Until relatively recently, maps produced by the Geographers' (A–Z) Map Company did not include a publication date. Some clues to dating include:
On all A–Z maps, there is a 3 or 4 letter code in one of the corners, often the one containing the key. These letters represent numbers, which are the cartographic date, in the form (M)MYY. There was at least one scheme used, and perhaps a second.
In one scheme, the letters JIHGFEDCBA represent the digits 1 to 9 and 0, so that HFD would be 357, indicating a publication date of March 1957. This seems to have been used on all the company's folding maps, and possibly also those in book form.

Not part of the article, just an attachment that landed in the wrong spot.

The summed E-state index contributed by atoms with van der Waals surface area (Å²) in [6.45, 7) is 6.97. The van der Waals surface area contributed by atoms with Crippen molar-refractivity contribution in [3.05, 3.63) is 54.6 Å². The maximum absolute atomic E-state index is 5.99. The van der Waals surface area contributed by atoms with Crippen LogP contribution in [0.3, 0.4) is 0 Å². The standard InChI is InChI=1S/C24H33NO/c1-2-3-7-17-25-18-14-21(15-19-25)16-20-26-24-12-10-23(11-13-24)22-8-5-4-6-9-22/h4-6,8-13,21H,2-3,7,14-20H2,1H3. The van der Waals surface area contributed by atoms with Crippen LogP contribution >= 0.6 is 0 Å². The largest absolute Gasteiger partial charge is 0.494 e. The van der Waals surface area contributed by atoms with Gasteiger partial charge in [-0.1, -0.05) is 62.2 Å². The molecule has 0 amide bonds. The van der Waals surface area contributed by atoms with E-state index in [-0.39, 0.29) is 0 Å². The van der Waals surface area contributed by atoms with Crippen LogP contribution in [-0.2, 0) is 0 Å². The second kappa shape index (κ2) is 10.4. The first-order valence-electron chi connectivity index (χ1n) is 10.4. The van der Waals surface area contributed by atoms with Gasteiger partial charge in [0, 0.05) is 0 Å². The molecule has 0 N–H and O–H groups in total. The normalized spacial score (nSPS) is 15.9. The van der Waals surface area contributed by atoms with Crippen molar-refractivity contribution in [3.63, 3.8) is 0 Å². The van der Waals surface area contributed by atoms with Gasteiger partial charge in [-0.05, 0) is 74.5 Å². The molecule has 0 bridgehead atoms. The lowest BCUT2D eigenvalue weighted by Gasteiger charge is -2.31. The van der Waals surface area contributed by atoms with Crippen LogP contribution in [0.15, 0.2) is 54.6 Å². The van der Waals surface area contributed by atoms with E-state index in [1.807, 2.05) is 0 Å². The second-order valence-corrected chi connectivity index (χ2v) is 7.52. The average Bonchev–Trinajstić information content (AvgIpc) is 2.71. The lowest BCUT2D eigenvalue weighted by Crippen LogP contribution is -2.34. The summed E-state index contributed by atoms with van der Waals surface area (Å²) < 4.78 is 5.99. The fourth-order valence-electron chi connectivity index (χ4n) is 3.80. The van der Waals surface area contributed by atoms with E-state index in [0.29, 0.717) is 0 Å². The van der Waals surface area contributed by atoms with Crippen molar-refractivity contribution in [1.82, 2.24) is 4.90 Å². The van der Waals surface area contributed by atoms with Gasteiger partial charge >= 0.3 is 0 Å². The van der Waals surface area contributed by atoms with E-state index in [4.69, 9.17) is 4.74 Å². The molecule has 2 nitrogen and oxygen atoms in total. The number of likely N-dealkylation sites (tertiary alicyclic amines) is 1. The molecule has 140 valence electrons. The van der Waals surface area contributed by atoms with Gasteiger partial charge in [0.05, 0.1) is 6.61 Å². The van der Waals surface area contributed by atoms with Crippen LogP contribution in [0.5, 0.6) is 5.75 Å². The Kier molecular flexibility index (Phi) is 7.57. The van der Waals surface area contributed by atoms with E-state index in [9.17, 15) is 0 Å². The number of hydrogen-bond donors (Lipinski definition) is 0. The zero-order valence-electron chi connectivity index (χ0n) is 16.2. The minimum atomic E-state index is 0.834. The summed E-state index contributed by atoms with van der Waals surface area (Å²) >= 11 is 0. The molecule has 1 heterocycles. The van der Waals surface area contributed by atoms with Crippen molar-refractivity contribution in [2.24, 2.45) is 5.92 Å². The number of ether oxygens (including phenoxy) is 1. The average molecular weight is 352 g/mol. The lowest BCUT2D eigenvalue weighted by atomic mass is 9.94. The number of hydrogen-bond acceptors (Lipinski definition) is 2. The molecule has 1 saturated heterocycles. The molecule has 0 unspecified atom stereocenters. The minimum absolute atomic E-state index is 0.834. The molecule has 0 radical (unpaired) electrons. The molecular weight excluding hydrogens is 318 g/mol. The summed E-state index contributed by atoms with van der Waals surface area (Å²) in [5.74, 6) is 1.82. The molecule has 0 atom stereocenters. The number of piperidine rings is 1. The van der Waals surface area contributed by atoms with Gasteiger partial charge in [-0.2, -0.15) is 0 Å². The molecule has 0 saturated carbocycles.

The Geographers' A–Z Street Atlas and the story of how Phyllis Pearsall came to write the first edition covering London were featured in a 2005 episode of Nicholas Crane's Map Man TV programme. This revealed that, on all their maps, A–Z print a non-existent trap street so that they can tell if a map has been illegally copied from theirs, a technique used by several publishers of reference works (see fictitious entry).
The story of Pearsall's creation of the A–Z also inspired the musical The A–Z of Mrs P.